Major reductions are expected from an accelerated deployment of renewable generation supported by SDE+, SDE++ and other measures

Major reductions are expected from an accelerated deployment of renewable generation supported by SDE+, SDE++ and other measures

Natural gas is arguably the most important energy source in the Netherlands

The largest electricity emissions reductions are expected to come from a ban on coal-fired generation, which requires coal plants to cease operating, or convert to alternative fuels, by 2030. An effective offshore wind policy framework is driving rapid deployment and aims for 49 TWh of generation by 2030. Net-metering for small-scale PV has contributed to strong residential PV deployment.

Regional Energy Strategies aim to drive emissions reductions by supporting 35 TWh of onshore renewable electricity and a transition to low-carbon heating. Local governments, in co-operation with network operators, the private sector and social organisations, are developing these strategies to resolve barriers related to costs, spatial planning, social acceptance, cost impacts and integration of renewables. The government provides technical and financial assistance for the development and execution of the strategies.

Support measures for reducing transport sector emissions include policies pushing for the adoption of zero-emission vehicles (battery electric and hydrogen fuel cell vehicles) for personal, public and freight transport. These include tax incentives that encourage zero?emission vehicle purchases and measures supporting the development of infrastructure for EV charging and hydrogen fuelling stations. The Netherlands also aims for a broader shift to a more efficient and diverse mobility sector that supports walking, biking, mobility services and other measures to reduce emissions.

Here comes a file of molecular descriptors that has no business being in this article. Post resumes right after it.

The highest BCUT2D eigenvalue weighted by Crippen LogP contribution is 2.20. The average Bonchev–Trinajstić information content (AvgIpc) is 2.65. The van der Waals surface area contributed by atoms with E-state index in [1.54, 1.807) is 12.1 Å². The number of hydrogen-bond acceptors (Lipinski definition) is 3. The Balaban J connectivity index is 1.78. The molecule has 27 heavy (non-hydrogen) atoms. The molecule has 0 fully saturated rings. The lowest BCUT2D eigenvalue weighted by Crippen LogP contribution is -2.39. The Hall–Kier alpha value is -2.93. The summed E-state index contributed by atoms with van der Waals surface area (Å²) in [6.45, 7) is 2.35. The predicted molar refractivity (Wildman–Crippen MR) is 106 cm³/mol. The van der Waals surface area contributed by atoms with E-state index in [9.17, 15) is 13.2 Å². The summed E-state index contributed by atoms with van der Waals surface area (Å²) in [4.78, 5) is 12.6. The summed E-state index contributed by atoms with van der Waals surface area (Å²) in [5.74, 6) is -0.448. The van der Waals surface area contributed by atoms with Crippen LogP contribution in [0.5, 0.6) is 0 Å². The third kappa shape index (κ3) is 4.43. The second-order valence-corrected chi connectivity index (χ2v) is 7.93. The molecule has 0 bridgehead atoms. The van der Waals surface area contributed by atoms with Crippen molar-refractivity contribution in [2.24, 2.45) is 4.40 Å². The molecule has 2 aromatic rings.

As a European Union (EU) member state, the Netherlands is subject to numerous energy sector targets based on EU directives. The Dutch National Energy and Climate Plan (NECP) defines measures to support the achievement of 2030 targets for GHG emissions reductions, renewable energy and energy efficiency set under the EU Clean Energy Package. The measures in the NECP are based pri Climate Agreement.

Energy sector targets and policy

In 2018, natural gas accounted for 90% of residential heating demand, 76% of domestic energy production, 51% of electricity generation, 43% of TPES and 34% of TFC. However, Dutch energy policy is pushing to rapidly reduce the role of gas in the energy system to support the transition to a low-carbon economy and to protect public safety in relation to earthquakes caused by gas production.

The government foresees that natural gas will be an important part of the energy system through at least 2030 and that low-carbon gases will play a critical role in transitioning to a carbon-neutral energy system, especially in industry and other hard-to-decarbonise sectors. To ensure reduced emissions from natural gas while maintaining energy security, the Netherlands is executing a broad policy agenda to reduce natural gas demand and accelerate the production and use of low-carbon gases. At the same time, the government aims to leverage existing gas infrastructure to support the transport and use of low-carbon gases and to enable CCS by supporting transport and storage of CO2.

Several major policy measures have been implemented to reduce gas demand. The Natural-gas Free Districts Programme supports the transition of 1.5 million homes from gas to low-carbon heating by 2030. The Gas Act was amended in 2018 to change the existing obligation to connect new homes and buildings to the gas network into a ban on new gas connections. Numerous support programmes and requirements aim to reduce gas demand through energy efficiency or the deployment of renewables, particularly in the built environment and industry.

The Dutch Hydrogen Strategy and Green Gas Roadmap define plans to accelerate large?scale production and use of low-carbon hydrogen, and a variety of bioenergy-based gases, including biomethane. These strategies support the use of low-carbon gases across all sectors and aim to increase Dutch expertise in low-carbon gases as the country transfers away from natural gas. Biomethane production and injection into the gas grid has been expanding and several large-scale low-carbon hydrogen projects are being planned. The government is supporting accelerated deployment of low-carbon gases through dedicated research and demonstration funding. Low-carbon hydrogen and biomethane projects are also eligible for SDE++ funding.

Leave a Reply

Your email address will not be published.